• Contracts. A contract is a legally binding promise between two parties, in which one party makes a specified offer and the other party accepts.
  • Employment communication. A variety of local, state, and federal laws govern communication between employers and both potential and current employees.
  • Intellectual property. In an age when instant global connectivity makes it effortless to copy and retransmit electronic files, the protection of intellectual property (IP) has become a widespread concern.
  • Financial reporting. Finance and accounting professionals who work for publicly traded companies must adhere to stringent reporting laws.
  • Defamation. Negative comments about another party raise the possibility of defamation, the intentional communication of false statements that damage character or reputation. (Written defamation is called libel; spoken defamation is called slander.)
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Re: Business Communication

Post Number: #7  Postby Jessica » July 10th, 2013, 8:17 pm

Mastering Team Skills and Interpersonal Communication




Communicating Effectively in Teams

Collaboration—working together to meet complex challenges—has become a core job responsibility for roughly half the U.S. workforce.

A team is a unit of two or more people who share a mission and the responsibility for working to achieve a common goal.

Problem-solving teams and task forces assemble to resolve specific issues and then disband when their goals have been accomplished.

Such teams are often cross-functional, pulling together people from a variety of departments who have different areas of expertise and responsibility.

Diversity of opinions and experiences can lead to better decisions, but competing interests can create tension.

Committees are formal teams that can become a permanent part of the organizational structure.


Advantages and Disadvantages of Teams

Teams are often part of participative management, the effort to involve employees in the company’s decision making.

A successful team can provide advantages, such as
  • Increased information and knowledge
  • Increased diversity of views
  • Increased acceptance of a solution
  • Higher performance levels

Teams can also have disadvantages, such as
  • Groupthink—occurs when peer pressures cause individual team members to withhold contrary or unpopular opinions
  • Hidden agendas—private, counterproductive motives that undermine someone else on the team
  • Cost—aligning schedules, arranging meetings, and coordinating individual parts of a project can eat up a lot of time and money


Characteristics of Effective Teams

The most effective teams
  • Have a clear objective and a shared sense of purpose
  • Communicate openly and honestly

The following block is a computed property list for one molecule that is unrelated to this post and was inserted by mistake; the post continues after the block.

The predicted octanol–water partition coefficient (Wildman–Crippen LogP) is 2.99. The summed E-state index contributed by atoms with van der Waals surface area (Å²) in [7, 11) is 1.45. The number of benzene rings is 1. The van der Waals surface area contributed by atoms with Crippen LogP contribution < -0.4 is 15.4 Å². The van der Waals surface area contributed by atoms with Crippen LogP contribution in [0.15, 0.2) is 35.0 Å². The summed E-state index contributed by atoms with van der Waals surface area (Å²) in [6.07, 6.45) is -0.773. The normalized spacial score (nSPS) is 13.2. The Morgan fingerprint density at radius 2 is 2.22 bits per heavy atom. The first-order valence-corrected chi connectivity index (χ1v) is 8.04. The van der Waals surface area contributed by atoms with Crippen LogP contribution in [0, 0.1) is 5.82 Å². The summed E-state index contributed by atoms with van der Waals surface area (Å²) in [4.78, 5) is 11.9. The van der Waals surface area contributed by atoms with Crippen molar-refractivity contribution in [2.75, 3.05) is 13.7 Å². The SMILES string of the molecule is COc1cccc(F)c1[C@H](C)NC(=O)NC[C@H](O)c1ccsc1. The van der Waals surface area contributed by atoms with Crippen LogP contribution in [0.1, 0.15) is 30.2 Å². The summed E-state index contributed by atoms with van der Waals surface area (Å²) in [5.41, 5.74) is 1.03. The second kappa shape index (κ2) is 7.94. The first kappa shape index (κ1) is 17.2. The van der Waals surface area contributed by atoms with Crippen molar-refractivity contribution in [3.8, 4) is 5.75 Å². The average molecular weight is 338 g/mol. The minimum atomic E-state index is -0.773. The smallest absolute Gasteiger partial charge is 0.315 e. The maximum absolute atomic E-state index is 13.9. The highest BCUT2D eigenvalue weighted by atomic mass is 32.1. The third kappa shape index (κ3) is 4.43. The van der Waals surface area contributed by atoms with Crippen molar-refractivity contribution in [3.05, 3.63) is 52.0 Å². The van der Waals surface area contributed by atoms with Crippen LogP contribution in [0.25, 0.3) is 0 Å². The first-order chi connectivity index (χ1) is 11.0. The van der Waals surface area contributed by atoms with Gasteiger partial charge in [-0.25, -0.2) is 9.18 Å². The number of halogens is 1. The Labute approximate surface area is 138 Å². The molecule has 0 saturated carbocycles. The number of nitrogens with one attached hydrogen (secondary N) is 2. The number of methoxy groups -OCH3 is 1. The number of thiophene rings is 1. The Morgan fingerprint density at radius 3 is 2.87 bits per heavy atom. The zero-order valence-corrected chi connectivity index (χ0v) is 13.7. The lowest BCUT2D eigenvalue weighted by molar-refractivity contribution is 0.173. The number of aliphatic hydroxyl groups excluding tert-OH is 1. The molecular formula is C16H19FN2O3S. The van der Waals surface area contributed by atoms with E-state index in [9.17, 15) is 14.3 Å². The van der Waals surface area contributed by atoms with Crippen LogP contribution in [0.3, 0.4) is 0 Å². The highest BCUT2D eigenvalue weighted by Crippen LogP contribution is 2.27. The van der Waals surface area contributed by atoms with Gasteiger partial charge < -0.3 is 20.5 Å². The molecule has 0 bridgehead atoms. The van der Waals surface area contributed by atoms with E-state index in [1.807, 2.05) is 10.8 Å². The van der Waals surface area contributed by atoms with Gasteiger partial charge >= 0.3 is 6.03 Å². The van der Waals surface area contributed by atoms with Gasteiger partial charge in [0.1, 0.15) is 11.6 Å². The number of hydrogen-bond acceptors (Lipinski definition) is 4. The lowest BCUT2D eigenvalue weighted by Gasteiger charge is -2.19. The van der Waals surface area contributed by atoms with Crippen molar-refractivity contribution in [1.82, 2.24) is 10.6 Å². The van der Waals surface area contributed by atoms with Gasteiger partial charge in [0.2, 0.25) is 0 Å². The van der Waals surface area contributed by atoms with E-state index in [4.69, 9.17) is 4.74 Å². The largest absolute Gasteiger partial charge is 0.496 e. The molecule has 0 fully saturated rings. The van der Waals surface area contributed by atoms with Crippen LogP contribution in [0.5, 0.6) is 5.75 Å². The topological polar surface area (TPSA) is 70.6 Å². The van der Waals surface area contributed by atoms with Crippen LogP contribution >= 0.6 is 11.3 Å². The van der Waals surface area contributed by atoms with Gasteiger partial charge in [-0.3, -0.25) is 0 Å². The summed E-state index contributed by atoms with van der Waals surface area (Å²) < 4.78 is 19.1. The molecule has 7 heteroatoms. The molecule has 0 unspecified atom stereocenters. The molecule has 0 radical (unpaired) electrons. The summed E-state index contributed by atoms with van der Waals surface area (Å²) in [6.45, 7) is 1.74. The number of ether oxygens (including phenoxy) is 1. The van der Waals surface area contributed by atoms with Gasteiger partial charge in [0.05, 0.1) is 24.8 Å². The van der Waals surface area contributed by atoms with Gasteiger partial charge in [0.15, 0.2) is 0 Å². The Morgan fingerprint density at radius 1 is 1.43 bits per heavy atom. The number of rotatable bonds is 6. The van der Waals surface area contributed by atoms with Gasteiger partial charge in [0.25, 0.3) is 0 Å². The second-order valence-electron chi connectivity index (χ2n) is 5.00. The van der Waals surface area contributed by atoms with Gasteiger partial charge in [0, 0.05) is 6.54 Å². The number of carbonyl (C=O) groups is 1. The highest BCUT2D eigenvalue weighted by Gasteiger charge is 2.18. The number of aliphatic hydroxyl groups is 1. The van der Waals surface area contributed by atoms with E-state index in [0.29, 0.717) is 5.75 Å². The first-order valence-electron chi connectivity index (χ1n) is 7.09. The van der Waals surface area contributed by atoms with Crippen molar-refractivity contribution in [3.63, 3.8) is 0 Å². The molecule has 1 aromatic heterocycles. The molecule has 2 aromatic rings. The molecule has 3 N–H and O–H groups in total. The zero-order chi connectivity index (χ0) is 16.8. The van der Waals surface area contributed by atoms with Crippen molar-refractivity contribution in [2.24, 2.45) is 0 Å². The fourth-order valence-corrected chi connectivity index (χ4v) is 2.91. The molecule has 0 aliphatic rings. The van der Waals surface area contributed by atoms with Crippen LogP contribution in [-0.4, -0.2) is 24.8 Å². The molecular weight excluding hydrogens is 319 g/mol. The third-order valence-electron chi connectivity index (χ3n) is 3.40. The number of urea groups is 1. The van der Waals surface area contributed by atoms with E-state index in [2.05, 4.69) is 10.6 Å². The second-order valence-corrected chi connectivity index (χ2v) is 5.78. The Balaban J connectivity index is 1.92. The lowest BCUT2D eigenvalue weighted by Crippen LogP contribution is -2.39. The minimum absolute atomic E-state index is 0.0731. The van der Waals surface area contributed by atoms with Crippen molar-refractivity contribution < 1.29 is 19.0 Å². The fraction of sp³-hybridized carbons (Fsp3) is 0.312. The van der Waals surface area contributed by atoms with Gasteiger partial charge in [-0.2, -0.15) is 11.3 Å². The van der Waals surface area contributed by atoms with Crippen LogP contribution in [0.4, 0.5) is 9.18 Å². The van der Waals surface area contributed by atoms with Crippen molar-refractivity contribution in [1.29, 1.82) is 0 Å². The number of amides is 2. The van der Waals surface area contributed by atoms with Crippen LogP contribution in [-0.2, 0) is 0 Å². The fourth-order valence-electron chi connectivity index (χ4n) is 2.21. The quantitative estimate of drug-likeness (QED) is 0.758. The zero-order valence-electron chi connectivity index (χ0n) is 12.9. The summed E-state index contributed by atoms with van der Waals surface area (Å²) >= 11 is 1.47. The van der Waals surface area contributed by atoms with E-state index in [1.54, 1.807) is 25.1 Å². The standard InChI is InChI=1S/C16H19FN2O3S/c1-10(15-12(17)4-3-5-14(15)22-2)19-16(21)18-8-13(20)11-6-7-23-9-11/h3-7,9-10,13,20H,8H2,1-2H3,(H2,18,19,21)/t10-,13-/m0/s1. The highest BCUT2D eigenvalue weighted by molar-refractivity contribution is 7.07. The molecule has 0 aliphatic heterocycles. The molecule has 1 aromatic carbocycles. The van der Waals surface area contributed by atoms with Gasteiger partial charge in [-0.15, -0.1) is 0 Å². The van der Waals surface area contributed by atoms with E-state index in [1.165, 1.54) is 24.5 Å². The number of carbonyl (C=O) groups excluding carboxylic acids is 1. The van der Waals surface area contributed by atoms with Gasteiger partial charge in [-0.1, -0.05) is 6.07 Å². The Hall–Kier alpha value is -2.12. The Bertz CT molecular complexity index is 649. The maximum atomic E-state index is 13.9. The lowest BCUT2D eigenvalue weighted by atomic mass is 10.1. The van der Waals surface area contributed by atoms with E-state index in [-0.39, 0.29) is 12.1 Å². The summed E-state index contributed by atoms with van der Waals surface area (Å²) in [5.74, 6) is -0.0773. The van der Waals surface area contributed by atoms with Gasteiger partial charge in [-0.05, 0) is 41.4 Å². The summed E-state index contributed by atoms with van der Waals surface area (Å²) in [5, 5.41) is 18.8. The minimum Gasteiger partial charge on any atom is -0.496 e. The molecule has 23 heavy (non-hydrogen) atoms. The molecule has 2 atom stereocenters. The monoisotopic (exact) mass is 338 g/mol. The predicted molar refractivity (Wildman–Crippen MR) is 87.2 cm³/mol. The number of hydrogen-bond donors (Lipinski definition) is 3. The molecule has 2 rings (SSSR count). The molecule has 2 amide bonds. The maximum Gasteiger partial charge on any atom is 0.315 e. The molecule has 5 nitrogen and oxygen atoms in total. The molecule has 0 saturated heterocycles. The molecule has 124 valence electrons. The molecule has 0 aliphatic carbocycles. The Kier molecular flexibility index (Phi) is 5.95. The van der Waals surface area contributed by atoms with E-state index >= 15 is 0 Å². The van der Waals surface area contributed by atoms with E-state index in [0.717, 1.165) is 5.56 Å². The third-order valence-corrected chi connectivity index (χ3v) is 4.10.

• Reach decisions by consensus
  • Think creatively
  • Know how to resolve conflict

Ineffective teams
  • Get bogged down in conflict
  • Waste time and resources pursuing unclear goals

Two of the most common reasons cited for unsuccessful teamwork are a lack of trust and poor communication.


Group Dynamics

Group dynamics are the interactions and processes that take place among members in a team.

Productive teams tend to develop positive norms, informal standards of conduct that members share and that guide member behavior.

Group dynamics are influenced by
  • The roles assumed by team members
  • The current phase of team development
  • The team’s success in resolving conflict
  • The team’s success in overcoming resistance

Team members can play various roles:
  • Self-oriented roles are played by those motivated mainly to fulfill personal needs, these individuals tend to be less productive than other members
  • Team-maintenance roles are played by those who help everyone work well together
  • Task-facilitating roles are played by those who help the team reach its goals

As teams grow and evolve, they generally pass through a variety of stages, such as these five:
  • Orientation
  • Conflict
  • Brainstorming
  • Emergence
  • Reinforcement

Another common model, proposed by Bruce Tuckman:
  • Forming
  • Storming
  • Norming
  • Performing
  • Adjourning

Conflict in team activities can result from
  • Competition for resources
  • Disagreement over goals or responsibilities
  • Poor communication
  • Power struggles
  • Fundamental differences in values, attitudes, and personalities

Conflict is not necessarily bad.

Conflict can be constructive if it
  • Forces important issues into the open
  • Increases the involvement of team members
  • Generates creative ideas for the solution to a problem

Conflict can be destructive if it
  • Diverts energy from more important issues
  • Destroys morale of teams or individual team members
  • Polarizes or divides the team